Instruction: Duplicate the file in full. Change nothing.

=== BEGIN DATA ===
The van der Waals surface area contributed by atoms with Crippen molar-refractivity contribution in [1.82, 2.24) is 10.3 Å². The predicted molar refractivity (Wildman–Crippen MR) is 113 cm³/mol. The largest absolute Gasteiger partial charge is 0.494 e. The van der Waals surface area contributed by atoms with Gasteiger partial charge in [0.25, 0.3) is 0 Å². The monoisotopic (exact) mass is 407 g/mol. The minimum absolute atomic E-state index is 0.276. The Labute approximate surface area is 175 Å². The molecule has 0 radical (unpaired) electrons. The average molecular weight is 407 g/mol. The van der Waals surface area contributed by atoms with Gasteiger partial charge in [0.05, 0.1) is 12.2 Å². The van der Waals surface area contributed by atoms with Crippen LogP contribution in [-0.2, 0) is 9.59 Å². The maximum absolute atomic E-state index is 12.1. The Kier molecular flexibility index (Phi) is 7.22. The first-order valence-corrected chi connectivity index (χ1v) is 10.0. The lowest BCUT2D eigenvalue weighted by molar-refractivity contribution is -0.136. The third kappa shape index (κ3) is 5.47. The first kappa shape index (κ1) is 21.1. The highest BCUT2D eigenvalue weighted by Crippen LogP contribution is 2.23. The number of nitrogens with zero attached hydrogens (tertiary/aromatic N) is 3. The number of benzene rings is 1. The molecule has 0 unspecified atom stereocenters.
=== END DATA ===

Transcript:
The van der Waals surface area contributed by atoms with Crippen molar-refractivity contribution in [1.82, 2.24) is 10.3 Å². The predicted molar refractivity (Wildman–Crippen MR) is 113 cm³/mol. The largest absolute Gasteiger partial charge is 0.494 e. The van der Waals surface area contributed by atoms with Gasteiger partial charge in [0.25, 0.3) is 0 Å². The monoisotopic (exact) mass is 407 g/mol. The minimum absolute atomic E-state index is 0.276. The Labute approximate surface area is 175 Å². The molecule has 0 radical (unpaired) electrons. The average molecular weight is 407 g/mol. The van der Waals surface area contributed by atoms with Gasteiger partial charge in [0.05, 0.1) is 12.2 Å². The van der Waals surface area contributed by atoms with Crippen LogP contribution in [-0.2, 0) is 9.59 Å². The maximum absolute atomic E-state index is 12.1. The Kier molecular flexibility index (Phi) is 7.22. The first-order valence-corrected chi connectivity index (χ1v) is 10.0. The lowest BCUT2D eigenvalue weighted by molar-refractivity contribution is -0.136. The third kappa shape index (κ3) is 5.47. The first kappa shape index (κ1) is 21.1. The highest BCUT2D eigenvalue weighted by Crippen LogP contribution is 2.23. The number of nitrogens with zero attached hydrogens (tertiary/aromatic N) is 3. The number of benzene rings is 1. The molecule has 0 unspecified atom stereocenters.